Would Pablo Neruda Have Played at Putting?

Poetics_of_golf University of Nebraska Press author Andy Brumer believes that golf is, quite literally, poetry in motion. His book, The Poetics of Golf, considers the game from unexpected and often surprising angles. At once contemplative and compelling, it explores the links between golf and life by way of art and literature, philosophy and psychology. Think making the case for golf as an art form is a, eh hem, “long shot?” Well, Andy Brumer would like to convince you otherwise, so he’s written a guest spot for our blog. Here are his musings on art, life, and his love of golf (yes, even in the winter).

Winter Golf: An Insider’s View

Here we are in the middle of January, and while I live in sunny Southern California, I have the utmost empathy for my brother and sister golfers who live in less golf-favorable winter climates. I did, however, grow up on Long Island and went to college in Madison, Wisconsin, where if the moisture in your hair after taking a shower didn’t freeze when you went outside in winter, we all felt just about ready to break out our golf clubs for another season. My book, The Poetics of Golf, doesn’t contain any poems, because in it I strove to meditate on the aesthetic qualities of golf in its many guises, rather than present works of art in and of themselves, but I do have a file of them waiting for a warm home. Here’s one called “The Golfer in Winter.”

“The Golfer in Winter”

Now the mind’s grass
is greener,
and memory’s breeze
on dawn’s first
tee more
intoxicating.

It’s like 
young love, this
sitting in 
the cold house
dreaming of a warmer
game.

And the contemplation
of snow-covered fairways
frees the
swing of its
inhibitions,

so that
the backstroke flexes
with the forgotten
wisdom of
wooden shafts,

the downswing 
powered with an
artist’s energy,

and impact
fixed as an image
of bricks
squared off to
build a wall.

There’s no violence at all
in the little mole’s
scurrying
across an icy bunker
or green.

It’s just the kind
of hurried waiting that
has to be done,

no less a test
of character
than the patience
needed to restrain one’s
joy
until it’s time
to play

on any warm
and dry July
day.

The topic of winter golf segues easily into the topic of practicing one’s golf swing, or putting strokes indoors. I began my book with such a true tale from my childhood, when I would hit practice plastic golf balls from my living room carpet and try to thread the shot through a tight corridor separating my living room from the dining room (avoiding the expensive chandelier, of course, which I imagined was a tree that haloed the dining table), controlling the height of the shot as well so that it would exit the house through the door to the back porch, to end its journey with a harmless thud against the porch’s screen. It wasn’t that difficult: any twelve-year-old with a modicum of golf skills could pull it off. Of course, as my story goes on to tell, one swing found my eight iron buried into the side of my family piano, a predicament I tried to fix inconspicuously by pasting the hole with chewing gum then painting that mess over with brown watercolor paint. The story chronicles my parents’ reaction to their son’s inventiveness, but what pleases me more than it surprises me is how many people have contacted me with tales of their own indoor practice woes.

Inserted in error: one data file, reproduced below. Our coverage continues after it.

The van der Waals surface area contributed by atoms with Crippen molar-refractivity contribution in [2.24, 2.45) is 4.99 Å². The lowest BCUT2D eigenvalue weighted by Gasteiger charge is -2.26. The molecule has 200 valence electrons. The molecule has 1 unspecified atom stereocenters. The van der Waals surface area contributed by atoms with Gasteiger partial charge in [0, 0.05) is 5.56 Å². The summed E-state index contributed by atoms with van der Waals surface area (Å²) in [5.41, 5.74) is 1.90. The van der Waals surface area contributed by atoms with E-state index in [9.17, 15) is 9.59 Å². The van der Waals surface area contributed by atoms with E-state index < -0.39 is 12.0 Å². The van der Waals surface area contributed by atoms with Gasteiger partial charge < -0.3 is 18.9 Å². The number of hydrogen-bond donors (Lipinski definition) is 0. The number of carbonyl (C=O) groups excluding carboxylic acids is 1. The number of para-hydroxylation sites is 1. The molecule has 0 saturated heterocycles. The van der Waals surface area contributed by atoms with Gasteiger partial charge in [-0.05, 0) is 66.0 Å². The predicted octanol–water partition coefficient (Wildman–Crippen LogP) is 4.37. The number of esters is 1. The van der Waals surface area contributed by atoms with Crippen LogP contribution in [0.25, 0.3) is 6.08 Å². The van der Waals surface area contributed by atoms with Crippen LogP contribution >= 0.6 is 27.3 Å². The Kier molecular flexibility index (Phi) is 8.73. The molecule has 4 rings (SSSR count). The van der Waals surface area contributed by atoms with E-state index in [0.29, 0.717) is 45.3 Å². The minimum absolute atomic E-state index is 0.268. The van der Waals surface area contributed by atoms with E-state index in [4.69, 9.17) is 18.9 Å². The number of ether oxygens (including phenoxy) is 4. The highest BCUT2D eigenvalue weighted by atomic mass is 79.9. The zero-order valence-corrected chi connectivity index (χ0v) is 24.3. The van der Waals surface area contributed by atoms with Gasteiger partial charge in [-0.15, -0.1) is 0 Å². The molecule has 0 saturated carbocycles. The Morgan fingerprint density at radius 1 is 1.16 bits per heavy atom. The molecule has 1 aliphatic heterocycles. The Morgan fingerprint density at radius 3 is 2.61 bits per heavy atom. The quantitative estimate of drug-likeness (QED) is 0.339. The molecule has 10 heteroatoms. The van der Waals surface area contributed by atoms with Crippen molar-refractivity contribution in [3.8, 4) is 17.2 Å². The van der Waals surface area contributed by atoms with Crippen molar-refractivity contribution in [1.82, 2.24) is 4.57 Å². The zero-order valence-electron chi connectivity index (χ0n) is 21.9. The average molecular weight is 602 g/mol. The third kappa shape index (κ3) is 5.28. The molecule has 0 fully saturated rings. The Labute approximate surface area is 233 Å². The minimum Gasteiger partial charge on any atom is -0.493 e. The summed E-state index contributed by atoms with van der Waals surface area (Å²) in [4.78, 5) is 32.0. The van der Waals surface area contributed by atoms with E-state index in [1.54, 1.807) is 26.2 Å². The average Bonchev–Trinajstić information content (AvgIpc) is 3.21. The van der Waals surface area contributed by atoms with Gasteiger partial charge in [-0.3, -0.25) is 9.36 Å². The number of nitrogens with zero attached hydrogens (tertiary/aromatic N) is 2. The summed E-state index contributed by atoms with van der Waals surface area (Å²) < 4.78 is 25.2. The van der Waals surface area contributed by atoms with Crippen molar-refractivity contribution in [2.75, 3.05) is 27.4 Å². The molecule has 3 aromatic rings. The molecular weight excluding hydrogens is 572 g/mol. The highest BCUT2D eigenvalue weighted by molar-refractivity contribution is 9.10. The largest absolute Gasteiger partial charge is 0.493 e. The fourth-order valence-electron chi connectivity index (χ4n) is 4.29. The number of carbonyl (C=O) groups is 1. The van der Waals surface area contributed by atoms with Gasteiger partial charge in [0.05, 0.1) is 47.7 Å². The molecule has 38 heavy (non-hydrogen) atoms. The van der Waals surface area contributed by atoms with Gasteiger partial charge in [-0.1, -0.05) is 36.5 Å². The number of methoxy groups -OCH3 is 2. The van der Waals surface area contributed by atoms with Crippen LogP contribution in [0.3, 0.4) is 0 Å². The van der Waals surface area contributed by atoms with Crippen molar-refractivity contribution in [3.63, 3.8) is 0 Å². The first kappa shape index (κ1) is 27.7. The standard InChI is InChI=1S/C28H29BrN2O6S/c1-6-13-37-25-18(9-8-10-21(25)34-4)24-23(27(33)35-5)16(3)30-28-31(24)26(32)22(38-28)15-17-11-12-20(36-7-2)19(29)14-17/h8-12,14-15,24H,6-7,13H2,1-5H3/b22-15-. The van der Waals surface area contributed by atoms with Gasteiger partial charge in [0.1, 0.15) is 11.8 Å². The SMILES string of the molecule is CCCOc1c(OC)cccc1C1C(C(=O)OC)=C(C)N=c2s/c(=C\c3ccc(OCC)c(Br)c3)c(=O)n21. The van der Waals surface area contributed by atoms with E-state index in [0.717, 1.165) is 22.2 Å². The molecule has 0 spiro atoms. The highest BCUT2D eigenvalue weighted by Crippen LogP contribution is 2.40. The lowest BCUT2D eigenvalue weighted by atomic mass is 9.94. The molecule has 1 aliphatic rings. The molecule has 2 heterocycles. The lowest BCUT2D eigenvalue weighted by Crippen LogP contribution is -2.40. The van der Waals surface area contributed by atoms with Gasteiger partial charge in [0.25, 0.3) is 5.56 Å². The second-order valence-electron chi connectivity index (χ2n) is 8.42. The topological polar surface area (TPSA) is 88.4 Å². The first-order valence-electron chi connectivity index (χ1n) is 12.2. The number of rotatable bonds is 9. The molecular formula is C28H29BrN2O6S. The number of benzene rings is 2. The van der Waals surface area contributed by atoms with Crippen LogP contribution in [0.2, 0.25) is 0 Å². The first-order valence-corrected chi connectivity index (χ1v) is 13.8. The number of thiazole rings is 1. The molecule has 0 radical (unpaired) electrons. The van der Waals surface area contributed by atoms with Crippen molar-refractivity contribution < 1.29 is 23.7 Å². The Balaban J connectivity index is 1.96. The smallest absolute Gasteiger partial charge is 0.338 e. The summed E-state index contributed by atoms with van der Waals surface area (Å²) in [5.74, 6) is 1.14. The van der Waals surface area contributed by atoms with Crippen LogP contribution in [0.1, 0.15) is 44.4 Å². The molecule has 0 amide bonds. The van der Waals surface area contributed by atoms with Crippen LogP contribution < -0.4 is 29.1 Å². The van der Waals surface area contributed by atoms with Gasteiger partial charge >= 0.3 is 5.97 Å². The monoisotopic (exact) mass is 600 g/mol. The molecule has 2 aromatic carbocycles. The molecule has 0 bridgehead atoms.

The most tragic story came from my friend Greg, who said that, as he was practicing his swing inside one day when he was a teenager, he caught his mother right in the head! And I thought hitting the family’s prized piece of furniture was bad!

The next one I heard falls into the comic rather than the tragic category . . . I think. It comes from a man in Sacramento who phoned in to a radio show during which I was being interviewed about The Poetics of Golf.

It seems this chap, a high school golf coach, was preparing for a golf tournament in which he was going to play. Now, even though Sacramento is in California, its northern latitude, while teasing its residents with winters considerably milder than those, say, in Nebraska, nevertheless produces some chilly days. It must have been on such a day that this tournament was scheduled to be played, because the guy said he decided to put three of his Titleist golf balls in the oven to warm them up. Golfers know that warm golf balls travel farther than cold ones, and because I’m no physicist, I won’t venture to suggest why. They just do. The guy didn’t turn on the oven, mind you; he figured the ambient warmth of the pilot light would do the trick. What he didn’t figure, though, was that his wife would pop something into the oven without looking inside first, and then turn the dial to 450 degrees. Yes, the golf balls exploded, and we can all imagine how his wife reacted to the event.

“That one takes the cake,” I told the guy over the air. Then I added, “No pun intended.”

***

Andy Brumer is a freelance writer specializing in golf, art, and literature. Formerly the editor of Golf Tips magazine and Petersen’s Golfing, he is the author of Guide to the Golf Revolution: How Technology Is Driving the Game and the coauthor, with Bobby Clampett, of The Impact Zone: Mastering Golf’s Moment of Truth.